BBC Sky at Night Magazine

Processing

How to transform a familiar view of a gas giant by using a methane filter

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At the 2019 IIAPY awards I was fortunate enough to take third place in the Planets, Comets and Asteroids section for my image ‘Black Saturn’. This image was taken through a methane filter, a device that makes this favourite object look quite eerie with the familiar view being

replaced by one showing a planet with sooty belts on a dark disc surrounded by a set of much brighter rings.

Methane (CH4) is a major component of the gaseous atmosphere­s of both Jupiter and Saturn. It makes its

presence known by absorbing light in several narrow

spectral bands, including one in the near-infrared

(near-IR) centred on a wavelength of 890 nanometres. Imaging through a filter with a narrow band pass (allowing it to capture a small defined bandwidth and exclude others) centred on this wavelength allows

you to see where the methane is by which areas look

dark. Such images are scientific­ally useful as they can show features and activity not visible in normal

optical images.

Methane filters used to be costly, but in recent years lower-cost Chinese filters have come onto the market, allowing for

the imaging of Jupiter and Saturn in this

wavelength. As a result, images of Jupiter

taken in the methane band are now much

more commonplac­e. Even so, detailed

images of these planets in this band are

difficult to take, mainly due to the lack of

light. There are a couple of reasons for this. Firstly, the methane band in the near-IR is narrow and to get good contrast the

methane filter also needs to be in the same

narrow band pass. Secondly, the spectral response of planetary cameras falls off in the infrared band; with CMOS cameras

having peak responses of only 25-40% at 890nm, the methane filter band pass.

To compensate for the lack of light, methane images tend to require much longer exposures, making them more

prone to smearing by atmospheri­c movement. The

low light also means that images tend to suffer badly from noise or unwanted artefacts. On top of this the

longer wavelength reduces the resolution of the scope significan­tly, as the size of the diffractio­n disc is directly proportion­al to the wavelength. It’s an

interestin­g challenge getting decent surface details on Jupiter using methane-imaging techniques, while

detail on Saturn is even more so as it has a much lower

surface brightness due to its greater distance from the

Sun. It requires even longer exposures and there’s a

likelihood of more noise. Good Saturn images, taken in the methane band and showing disc details, are rare.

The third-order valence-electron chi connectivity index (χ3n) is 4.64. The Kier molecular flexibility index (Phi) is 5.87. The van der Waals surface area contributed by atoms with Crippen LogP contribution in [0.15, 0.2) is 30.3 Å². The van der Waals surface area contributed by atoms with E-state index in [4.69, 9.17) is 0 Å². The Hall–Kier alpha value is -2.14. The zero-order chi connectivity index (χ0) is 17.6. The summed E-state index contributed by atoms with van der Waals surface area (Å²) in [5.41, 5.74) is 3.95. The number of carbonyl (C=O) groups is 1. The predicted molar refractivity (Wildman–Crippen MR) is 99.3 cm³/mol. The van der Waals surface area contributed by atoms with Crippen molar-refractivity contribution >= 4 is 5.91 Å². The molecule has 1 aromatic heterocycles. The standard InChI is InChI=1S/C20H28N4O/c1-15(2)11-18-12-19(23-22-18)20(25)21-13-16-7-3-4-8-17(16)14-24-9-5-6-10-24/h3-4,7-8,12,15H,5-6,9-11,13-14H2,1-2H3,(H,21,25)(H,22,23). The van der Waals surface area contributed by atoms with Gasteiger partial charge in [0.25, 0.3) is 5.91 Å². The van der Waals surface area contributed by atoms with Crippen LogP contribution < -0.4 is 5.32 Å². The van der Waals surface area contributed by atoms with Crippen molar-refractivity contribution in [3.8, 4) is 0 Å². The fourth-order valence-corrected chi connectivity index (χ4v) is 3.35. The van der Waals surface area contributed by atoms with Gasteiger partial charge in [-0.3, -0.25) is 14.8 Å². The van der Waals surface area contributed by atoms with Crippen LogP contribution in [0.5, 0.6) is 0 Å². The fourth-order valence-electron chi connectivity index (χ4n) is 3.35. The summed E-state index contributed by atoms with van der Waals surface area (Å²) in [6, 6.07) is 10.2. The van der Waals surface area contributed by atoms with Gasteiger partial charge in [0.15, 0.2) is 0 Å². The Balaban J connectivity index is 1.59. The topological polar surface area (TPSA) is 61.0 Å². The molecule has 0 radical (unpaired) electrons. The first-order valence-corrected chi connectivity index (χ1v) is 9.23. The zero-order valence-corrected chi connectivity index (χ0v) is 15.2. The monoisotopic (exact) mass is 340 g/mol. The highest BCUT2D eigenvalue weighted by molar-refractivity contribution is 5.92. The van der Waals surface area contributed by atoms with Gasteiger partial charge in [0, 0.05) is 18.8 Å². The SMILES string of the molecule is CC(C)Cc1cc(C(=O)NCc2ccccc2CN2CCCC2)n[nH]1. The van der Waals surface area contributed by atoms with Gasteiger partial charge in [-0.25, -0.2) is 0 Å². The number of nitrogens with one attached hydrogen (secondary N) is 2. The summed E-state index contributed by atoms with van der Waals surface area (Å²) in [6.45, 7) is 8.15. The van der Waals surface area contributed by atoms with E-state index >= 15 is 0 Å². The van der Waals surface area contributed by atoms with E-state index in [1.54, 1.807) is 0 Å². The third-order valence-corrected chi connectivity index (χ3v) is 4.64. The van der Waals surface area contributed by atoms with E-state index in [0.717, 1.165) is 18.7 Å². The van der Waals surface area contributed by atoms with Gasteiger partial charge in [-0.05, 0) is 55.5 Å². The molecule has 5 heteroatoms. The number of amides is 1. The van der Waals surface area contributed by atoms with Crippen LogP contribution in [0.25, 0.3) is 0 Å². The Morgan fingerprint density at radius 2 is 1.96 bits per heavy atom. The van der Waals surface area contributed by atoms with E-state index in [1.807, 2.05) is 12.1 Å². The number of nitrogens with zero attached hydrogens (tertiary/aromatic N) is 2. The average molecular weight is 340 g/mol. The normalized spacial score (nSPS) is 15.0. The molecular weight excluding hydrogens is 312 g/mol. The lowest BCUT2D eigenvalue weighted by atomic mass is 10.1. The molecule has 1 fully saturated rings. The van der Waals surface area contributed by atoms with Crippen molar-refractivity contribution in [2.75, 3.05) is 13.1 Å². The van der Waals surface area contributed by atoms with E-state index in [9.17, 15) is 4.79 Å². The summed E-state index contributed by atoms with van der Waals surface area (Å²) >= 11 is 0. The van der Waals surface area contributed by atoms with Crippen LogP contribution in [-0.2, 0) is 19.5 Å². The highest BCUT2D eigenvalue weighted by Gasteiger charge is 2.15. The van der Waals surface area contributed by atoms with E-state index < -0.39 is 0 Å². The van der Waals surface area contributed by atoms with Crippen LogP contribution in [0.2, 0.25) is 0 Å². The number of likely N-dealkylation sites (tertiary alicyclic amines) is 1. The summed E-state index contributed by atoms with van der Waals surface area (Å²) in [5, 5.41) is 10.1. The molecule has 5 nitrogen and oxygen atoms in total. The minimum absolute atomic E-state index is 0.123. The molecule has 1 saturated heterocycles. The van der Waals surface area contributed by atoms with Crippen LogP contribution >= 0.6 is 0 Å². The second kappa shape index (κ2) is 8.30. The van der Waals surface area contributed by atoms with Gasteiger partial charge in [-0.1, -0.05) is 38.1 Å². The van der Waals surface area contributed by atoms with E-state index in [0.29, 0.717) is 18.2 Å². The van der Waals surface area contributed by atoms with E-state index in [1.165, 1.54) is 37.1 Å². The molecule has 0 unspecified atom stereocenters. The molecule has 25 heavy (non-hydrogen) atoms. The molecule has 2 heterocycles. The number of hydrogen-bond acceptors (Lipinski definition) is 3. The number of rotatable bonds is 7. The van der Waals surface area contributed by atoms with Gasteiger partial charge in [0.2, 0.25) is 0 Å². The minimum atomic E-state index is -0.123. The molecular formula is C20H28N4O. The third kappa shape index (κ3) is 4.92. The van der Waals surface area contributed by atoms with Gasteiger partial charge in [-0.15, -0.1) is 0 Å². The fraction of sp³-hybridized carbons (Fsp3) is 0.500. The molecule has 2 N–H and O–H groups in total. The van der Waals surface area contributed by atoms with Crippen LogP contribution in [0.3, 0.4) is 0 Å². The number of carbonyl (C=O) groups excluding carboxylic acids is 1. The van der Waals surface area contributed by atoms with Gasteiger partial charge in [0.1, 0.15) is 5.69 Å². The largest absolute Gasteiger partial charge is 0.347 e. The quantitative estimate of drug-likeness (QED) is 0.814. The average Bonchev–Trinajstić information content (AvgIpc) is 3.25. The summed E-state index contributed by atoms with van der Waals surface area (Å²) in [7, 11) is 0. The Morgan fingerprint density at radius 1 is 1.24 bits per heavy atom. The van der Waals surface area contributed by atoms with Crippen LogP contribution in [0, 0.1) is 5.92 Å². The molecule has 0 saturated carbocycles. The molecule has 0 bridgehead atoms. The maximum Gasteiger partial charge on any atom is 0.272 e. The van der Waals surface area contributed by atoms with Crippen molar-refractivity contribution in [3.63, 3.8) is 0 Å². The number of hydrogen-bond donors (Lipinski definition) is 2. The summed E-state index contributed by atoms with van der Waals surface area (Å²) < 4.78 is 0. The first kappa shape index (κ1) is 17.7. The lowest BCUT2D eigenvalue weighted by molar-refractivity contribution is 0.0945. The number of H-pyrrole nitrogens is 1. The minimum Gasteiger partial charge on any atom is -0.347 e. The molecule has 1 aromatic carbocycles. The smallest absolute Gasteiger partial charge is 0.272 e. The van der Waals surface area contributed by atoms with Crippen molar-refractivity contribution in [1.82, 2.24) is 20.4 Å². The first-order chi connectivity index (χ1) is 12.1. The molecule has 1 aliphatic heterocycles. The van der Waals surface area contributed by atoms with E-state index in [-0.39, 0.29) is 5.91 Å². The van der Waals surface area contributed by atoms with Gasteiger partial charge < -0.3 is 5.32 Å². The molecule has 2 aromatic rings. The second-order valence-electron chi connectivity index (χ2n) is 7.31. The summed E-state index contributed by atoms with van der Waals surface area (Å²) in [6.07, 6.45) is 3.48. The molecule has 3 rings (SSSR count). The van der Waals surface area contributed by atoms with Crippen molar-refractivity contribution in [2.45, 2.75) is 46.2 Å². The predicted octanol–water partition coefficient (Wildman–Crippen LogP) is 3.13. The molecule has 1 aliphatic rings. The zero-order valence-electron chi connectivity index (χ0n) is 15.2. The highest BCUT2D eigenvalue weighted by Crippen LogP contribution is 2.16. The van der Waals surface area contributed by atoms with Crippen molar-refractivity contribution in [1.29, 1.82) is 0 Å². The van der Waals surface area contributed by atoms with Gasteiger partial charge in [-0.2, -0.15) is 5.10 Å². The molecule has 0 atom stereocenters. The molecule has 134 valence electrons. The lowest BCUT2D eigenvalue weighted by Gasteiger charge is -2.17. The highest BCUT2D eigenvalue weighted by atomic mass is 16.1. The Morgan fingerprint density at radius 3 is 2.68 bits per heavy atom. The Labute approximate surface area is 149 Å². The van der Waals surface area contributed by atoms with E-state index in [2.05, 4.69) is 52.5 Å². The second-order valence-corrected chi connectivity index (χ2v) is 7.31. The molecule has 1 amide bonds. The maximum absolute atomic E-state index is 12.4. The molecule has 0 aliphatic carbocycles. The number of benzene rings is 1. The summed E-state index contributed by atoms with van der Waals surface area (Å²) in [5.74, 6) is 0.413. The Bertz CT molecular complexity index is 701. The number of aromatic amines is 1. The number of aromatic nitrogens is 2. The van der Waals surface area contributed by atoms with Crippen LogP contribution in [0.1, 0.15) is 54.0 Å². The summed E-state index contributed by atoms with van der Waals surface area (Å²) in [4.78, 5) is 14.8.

Back in black

My image of Saturn was taken on a night of good seeing in early August 2018. Even though the planet was visible at only 15° altitude from my suburban location, the image was relatively steady in my 444mm Dobsonian telescope, so I thought I’d have a go at imaging in methane and see if I could capture

belt detail and surface features on the disc. Using a

low-noise ZWO camera with a mono chip sensitive

in the infrared (a Sony IMX290 sensor) and operating

at f/12, I had to use a gain of just over 500x and

a 32-millisecon­d exposure to get a bright image

on the preview screen which – however – meant it was very noisy (Stage 1).

Swapping to a 610nm filter with a much greater light transmissi­on than the methane filter, but

with the same thickness, allowed me to get the

focus on a much less noisy image – with less

unwanted artefacts (as shown in Stage 2). Swapping

back, I then captured one methane video of 5,700 frames and another of 8,000 frames, giving a total exposure time of 7.3 minutes – a long-enough

accumulate­d exposure time to help reduce noise

to tolerable levels.

Processing involved picking the best 50 per cent

of frames and stacking in AutoStakke­rt!3, where

I selected a very high ‘Noise Robust’ value of 8 to

stabilise the frames. I manually placed alignment

boxes over the disc and rings of size 104 (Stage 3).

Stacking was then followed by wavelet processing in RegiStax using gaussian wavelets

(Stage 4 screenshot) to yield two images to then combine together, by using WinJUPOS to derotate them.

The combined image was then imported into

PaintShopP­ro where the noise level was reduced by using a gaussian blur of 0.5 pixels and a Topaz DeNoise plug-in. I often use

another great plug-in, Astra Image, to add a bit of

deconvolut­ion, which helps

bring out detail. But it also boosts the noise, so I had to apply the

finishing touches with some

more gaussian blurring

to smooth it. My finished

‘Black Saturn’ image was now ready to enter into the

IIAPY competitio­n.

 ??  ?? The final image of Black Saturn, ready to submit to the IIAPY
The final image of Black Saturn, ready to submit to the IIAPY
 ??  ?? ▲
Stage 1: one of the best raw frames from the video showing the high levels of noise – unwanted artefacts – that are present
▲ Stage 1: one of the best raw frames from the video showing the high levels of noise – unwanted artefacts – that are present
 ??  ?? Martin Lewis is a planetary imager. He was shortliste­d at the IIAPY in 2019 for ‘Black Saturn’
Martin Lewis is a planetary imager. He was shortliste­d at the IIAPY in 2019 for ‘Black Saturn’

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